Boston Bruins Prospect: Closer Look at Brandon Carlo


The Boston Bruins found themselves with several voids to fill entering this year’s NHL Entry Draft. One of the most severe areas was defense, and in the second round with the 37th overall pick, Boston made a step in the right direction while addressing that matter.

With their first pick of the second round, Boston drafted Brandon Carlo (6-foot5, 196 lb), defenseman from Tri-City of the Western Hockey League. The American-born defender has made a name for himself as a smooth skating, crisp passing defensemen. The Bruins, with the departure of Dougie Hamilton, have been in search of a similar, mobile defensemen. As a result, general manager Don Sweeney utilized the team’s first pick in drafting Jakub Zboril 13th overall in order to help infiltrate future active d-men into the team’s system.

The additions of both Zboril and Carlo aid the Bruins down the road. These are highly thought of prospects, and both are considered solid skaters.

TSN Director of Scouting Craig Button is one of the many pundits who thinks highly of this 18-year-old. In Button’s scouting report, Carlo received a 4/5 in skating. He was given a 3/5 in both smarts and shot, while receiving a 2/5 in hands. Carlo’s overall compete level was deemed a 4/5 by Button.

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Carlo is noted for his smoothness as a defender. While not considered an offensive contributor, Carlo can still move the puck efficiently. His skating brings balance to his game. He can mesh against an opposing rush seamlessly and stab a puck away, regaining possession. Carlo gaps up nicely, taking space away from opposing forwards while not getting caught on his heels often. His ability to already work well along the boards passing to teammates rose his stock value, especially to Sweeney who is anticipating his defense to evolve better along the boards.

Last season with his WHL squad, Carlo posted solid numbers for a defensemen of his nature. In 63 games with Tri-City, Carlo scored 4 goals and added 21 assists for 25 points. The assists are what make last season’s numbers interesting. Carlo’s ability to dish pucks effectively to forwards means he’s becoming more involved in the offense, which is reassuring for the Bruins. He served 90 PIM last season as well, rehashing his brawn and physicality. Back in the 2013-14 season, Carlo netted 3 goals and contributed 10 assists for 33 points. He served 66 PIM.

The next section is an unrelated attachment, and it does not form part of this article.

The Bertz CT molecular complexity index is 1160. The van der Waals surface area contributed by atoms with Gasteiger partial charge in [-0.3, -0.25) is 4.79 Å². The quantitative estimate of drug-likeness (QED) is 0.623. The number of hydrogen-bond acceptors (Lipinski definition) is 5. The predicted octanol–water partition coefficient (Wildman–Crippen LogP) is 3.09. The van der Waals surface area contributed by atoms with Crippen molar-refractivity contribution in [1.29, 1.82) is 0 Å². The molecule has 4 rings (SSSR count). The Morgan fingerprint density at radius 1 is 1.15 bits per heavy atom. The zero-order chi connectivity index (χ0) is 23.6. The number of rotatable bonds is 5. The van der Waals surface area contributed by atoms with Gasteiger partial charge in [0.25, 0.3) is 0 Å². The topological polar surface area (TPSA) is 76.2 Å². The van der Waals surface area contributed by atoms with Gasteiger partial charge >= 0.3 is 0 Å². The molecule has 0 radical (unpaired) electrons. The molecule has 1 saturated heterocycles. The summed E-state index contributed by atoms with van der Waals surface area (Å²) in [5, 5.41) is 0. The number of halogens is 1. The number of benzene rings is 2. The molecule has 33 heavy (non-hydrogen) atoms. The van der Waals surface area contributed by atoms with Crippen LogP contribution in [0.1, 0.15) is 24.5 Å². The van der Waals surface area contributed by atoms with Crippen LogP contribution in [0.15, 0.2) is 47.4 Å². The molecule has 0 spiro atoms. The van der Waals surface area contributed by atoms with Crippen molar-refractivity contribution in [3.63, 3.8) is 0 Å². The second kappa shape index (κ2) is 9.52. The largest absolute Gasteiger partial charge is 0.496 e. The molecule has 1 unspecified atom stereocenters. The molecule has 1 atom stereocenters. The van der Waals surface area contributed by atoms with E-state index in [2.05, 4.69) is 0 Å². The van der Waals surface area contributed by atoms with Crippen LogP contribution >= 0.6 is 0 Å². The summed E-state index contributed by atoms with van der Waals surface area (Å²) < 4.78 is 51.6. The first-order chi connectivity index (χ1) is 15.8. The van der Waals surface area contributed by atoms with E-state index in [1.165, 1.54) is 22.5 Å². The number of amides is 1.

Carlo was an assistant captain last season for the Americans. In 2012-13, Carlo was the captain for the Colorado Thunderbirds under-16 team. In 41 games, he compiled 47 points (10-37—47). Born in Colorado Springs, Colo., Carlo wasn’t introduced to hockey until age 5, per, as he played roller hockey with friends around his neighborhood.

One of Carlo’s most humbling experiences was being in the lineup for Team USA during the 2015 World Junior Championship against team Canada. Carlo called it his ‘most memorable hockey moment’: “I got chills because of how loud it was and it’s something I’ll never forget”.

Carlo plays similarly to that of Tampa’s Braydon Coburn. Both are good skaters, solid puck movers, and have the toughness of a defensemen.

NHL Central Scouting’s John Williams thought highly of Carlo entering the draft, also. Not only is his size evident, but his ability to bring balance to a defense as well.

“He’s a really good skater and has great mobility for a player his size”, Williams said. “The reach and range are there. He handles the puck well and is one of the best guys I’ve seen this year at being able to pass off the boards to a teammate.”

Next: Closer Look at Jake DeBrusk

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